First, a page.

The same technologies also offer realistic prospects for reducing the noise impact of airports on their neighbors. These benefits will be accompanied by savings for aircraft operators—on fuel use, crew time, and aircraft utilization. The reductions in fuel use and more efficient use of engines at lower altitudes will bring about noticeable reductions in emissions, producing both local and global benefits.
Airport officials, transportation planners and concerned citizens need to become aware of these new capabilities. Although full implementation of NextGen is probably 10-20 years away, the planning horizon for runway addition projects—especially if organized opposition to airport expansion is expected—is also likely to be one to two decades. Thus, planning for future expansion of runway capacity needs to begin taking into account what will be possible to do within 10-20 years that has not been possible up till now. In addition, everyone concerned about having adequate airport capacity in America’s urban areas should support the timely implementation of NextGen by the federal government and the aviation industry.
The project director is Robert Poole, who is a member of the IPT for the Agile ATS. Principal investigator is Viggo Butler, former CEO of Airport Group International and former member of the FAA’s Research, Engineering & Development Advisory Committee (REDAC). This effort got under way in January 2007.
Butler visited senior officials of the FAA and Airports Council International in Washington, DC to develop a list of candidate airports. After reviewing the data, he selected San Francisco and the New York City airports of the Port Authority of New York and New Jersey. He made site visits to the relevant airport authorities to discuss the project, obtain data, and ensure ongoing cooperation. Both Butler and Poole will continue to meet with airport officials and industry leaders to continue discussion of the study's ideas.
Update: The full 2008 study "Increasing Airport Capacity Without Increasing Airport Size" is attached to this report.
Reason Foundation believes that major transportation infrastructure, such as airports, air traffic control, limited-access highways, and seaports, etc—should be run as business enterprises. This market-based paradigm means that transportation infrastructure would be operated on a commercial basis, be self-supporting from fees and charges paid by their users, raise funds for large-scale projects in the capital markets, keep books via generally accepted accounting principles, and charge market prices as a tool for matching capacity with demand. Considerable evidence from other countries shows that this market-driven enterprise works better than the prevailing government-controlled model currently used in the United States. Yet union pressure has stifled progress and successfully blocked valuable technological and efficiency gains by mobilizing anti-privatization campaigns. Reason counters by educating legislators and the public on the benefits of privatization and competition, using data and facts to create a solid case for the market-based paradigm.
Reason changes public policy by helping legislators develop market-oriented, performance-based government solutions that rely on local, private, and voluntary action. The long-term goal of our aviation work is to develop and implement a market-based infrastructure. To ensure the overburdened air traffic control system can meet growing capacity needs and fund technological improvements, ATC should be shifted to a market driven system that directly charges users, i.e. aircraft owners, instead of relying on the current system’s declining tax base. The San Francisco Chronicle wrote, “Labor leaders trace Bush's embrace of air traffic control privatization to the Reason Foundation, a Los Angeles think tank that endorses limited government and whose transportation specialist, Robert Poole Jr., was a Bush campaign adviser and present during the White House transition.”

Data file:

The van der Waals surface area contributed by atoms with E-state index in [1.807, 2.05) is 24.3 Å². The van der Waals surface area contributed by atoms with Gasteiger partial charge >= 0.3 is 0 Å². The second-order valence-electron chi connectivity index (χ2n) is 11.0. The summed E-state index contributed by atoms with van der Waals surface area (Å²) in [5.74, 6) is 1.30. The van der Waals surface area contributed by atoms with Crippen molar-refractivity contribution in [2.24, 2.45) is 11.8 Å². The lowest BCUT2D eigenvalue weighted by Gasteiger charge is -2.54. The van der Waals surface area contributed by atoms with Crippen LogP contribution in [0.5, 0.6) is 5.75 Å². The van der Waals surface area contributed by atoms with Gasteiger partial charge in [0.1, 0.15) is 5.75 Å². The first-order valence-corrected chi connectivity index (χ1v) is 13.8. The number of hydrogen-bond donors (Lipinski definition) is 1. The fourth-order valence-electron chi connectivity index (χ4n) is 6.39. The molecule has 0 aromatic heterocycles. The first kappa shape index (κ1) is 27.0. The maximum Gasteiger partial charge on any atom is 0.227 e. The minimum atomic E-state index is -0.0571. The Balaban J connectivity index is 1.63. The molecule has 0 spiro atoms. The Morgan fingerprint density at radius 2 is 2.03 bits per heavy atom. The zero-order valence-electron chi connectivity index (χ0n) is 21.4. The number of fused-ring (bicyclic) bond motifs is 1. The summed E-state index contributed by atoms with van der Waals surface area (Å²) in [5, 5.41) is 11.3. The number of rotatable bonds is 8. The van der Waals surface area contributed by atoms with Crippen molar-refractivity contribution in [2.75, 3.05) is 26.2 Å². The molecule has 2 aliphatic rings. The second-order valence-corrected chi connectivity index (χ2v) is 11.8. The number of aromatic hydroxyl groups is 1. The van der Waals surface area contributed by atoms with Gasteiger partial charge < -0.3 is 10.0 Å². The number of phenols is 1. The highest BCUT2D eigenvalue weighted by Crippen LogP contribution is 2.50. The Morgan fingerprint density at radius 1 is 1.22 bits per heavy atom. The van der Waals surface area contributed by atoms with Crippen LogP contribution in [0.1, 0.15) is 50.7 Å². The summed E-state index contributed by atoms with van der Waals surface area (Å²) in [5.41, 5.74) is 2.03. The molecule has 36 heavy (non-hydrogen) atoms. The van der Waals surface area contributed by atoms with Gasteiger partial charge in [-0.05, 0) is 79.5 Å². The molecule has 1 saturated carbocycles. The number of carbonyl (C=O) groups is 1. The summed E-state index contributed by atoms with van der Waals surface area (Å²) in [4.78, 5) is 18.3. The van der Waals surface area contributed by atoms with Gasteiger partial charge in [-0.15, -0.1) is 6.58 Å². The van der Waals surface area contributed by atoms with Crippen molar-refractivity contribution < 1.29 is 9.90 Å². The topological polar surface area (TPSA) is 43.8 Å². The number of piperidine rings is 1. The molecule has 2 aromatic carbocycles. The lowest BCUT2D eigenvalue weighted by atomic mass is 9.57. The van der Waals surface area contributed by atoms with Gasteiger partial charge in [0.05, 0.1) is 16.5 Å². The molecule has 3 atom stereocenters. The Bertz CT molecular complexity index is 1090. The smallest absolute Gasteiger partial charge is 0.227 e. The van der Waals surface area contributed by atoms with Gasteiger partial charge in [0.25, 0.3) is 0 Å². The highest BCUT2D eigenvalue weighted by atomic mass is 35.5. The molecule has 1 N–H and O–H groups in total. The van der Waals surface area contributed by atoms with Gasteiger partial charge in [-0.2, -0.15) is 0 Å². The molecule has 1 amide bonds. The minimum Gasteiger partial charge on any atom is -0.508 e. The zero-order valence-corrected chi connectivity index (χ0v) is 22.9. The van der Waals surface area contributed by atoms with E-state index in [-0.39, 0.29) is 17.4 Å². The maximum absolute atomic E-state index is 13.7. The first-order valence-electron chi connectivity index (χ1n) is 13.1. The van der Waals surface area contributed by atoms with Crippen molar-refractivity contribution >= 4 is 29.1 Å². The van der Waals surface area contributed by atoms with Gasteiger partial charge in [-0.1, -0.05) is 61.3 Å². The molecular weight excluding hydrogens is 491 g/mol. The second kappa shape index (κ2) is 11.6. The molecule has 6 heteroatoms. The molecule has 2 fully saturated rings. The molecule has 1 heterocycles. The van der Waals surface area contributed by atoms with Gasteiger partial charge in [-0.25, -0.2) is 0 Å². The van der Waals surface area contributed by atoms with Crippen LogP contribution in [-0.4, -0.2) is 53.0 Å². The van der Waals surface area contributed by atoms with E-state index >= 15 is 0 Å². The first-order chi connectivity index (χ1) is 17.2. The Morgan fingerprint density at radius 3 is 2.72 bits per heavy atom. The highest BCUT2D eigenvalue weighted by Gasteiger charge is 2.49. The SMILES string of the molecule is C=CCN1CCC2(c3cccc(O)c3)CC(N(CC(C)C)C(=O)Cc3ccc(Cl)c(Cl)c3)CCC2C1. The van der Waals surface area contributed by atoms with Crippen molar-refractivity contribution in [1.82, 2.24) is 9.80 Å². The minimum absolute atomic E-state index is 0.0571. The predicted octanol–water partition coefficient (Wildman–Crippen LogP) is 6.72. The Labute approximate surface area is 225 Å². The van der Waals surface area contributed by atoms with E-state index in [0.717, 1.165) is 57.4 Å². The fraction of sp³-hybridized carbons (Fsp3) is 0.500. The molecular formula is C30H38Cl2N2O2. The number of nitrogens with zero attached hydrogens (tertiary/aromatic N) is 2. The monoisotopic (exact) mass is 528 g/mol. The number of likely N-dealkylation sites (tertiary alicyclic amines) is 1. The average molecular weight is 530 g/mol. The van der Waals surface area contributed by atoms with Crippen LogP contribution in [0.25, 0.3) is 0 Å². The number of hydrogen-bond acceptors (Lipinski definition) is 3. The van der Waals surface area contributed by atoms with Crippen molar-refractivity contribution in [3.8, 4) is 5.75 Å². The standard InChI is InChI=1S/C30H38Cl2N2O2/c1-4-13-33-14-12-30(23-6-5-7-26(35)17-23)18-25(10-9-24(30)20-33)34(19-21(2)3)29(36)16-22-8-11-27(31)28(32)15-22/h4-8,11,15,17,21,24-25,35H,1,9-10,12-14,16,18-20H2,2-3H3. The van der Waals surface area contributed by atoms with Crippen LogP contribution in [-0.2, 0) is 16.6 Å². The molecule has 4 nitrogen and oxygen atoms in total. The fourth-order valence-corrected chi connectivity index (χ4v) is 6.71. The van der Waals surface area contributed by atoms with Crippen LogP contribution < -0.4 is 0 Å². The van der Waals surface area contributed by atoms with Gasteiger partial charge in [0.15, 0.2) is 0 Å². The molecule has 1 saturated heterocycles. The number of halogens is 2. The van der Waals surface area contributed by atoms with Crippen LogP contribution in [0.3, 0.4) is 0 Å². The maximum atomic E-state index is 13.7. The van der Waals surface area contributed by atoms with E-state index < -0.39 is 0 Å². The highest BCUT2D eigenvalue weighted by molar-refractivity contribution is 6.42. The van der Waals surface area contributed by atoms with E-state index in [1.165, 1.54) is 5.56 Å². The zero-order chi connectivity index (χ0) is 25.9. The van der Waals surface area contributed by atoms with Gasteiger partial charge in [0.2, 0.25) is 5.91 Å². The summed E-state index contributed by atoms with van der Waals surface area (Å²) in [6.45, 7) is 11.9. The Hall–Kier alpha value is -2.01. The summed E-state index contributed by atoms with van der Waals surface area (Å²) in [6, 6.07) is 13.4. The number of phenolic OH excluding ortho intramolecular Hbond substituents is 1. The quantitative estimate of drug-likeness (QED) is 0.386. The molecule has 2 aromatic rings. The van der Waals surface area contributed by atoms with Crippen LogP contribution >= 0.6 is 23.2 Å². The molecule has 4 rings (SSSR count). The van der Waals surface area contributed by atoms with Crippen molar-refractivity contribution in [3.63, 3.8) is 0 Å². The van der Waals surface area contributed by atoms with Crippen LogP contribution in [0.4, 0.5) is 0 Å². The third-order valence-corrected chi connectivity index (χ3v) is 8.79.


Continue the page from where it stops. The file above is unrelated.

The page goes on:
Reason disseminates ideas to both policy audiences and to the general public using studies, articles, and newsletters. We hold news conferences or workshops in connection with our studies, creating additional awareness of both the study and Reason through increased print and broadcast news coverage. Recognizing the influence of the media on policy change, we work to expand our visibility in high-profile media outlets. Overall, the Transportation Program received coverage in over 270 print publications between October 2004 (the start of Reason’s FY 2005) and September 2005. Those publications have a combined circulation of over 50 million people. Robert Poole appeared on ABC World News Tonight and on NPR’s “Talk of the Nation.” Op-eds and articles featuring the Transportation Program’s work appeared in such national publications as the Wall Street Journal, New York Times, Washington Post, Los Angeles Times, and USA Today as well as major newspapers in large metro areas such as Atlanta, Boston, Chicago, Denver, Detroit, Sacramento, San Jose, Milwaukee, and Seattle. Reason’s transportation program also reaches an influential transportation-focused audience with e-mails and newsletters targeted to recipients with interests in surface transportation. This targeted audience includes federal, state, and local agency legislators and officials dealing with transportation issues; government affairs people at key companies and trade associations; and reporters and editorial writers who cover transportation issues. "Increasing Airport Capacity Without Increasing Airport Size" will be promoted via op-eds and commentary that will be published on Reason.org as well as submitted to national, regional, and industry publications.
Project Link http://www.reason.org/airtraffic/index.shtml
(Check sent: 12/12/2005)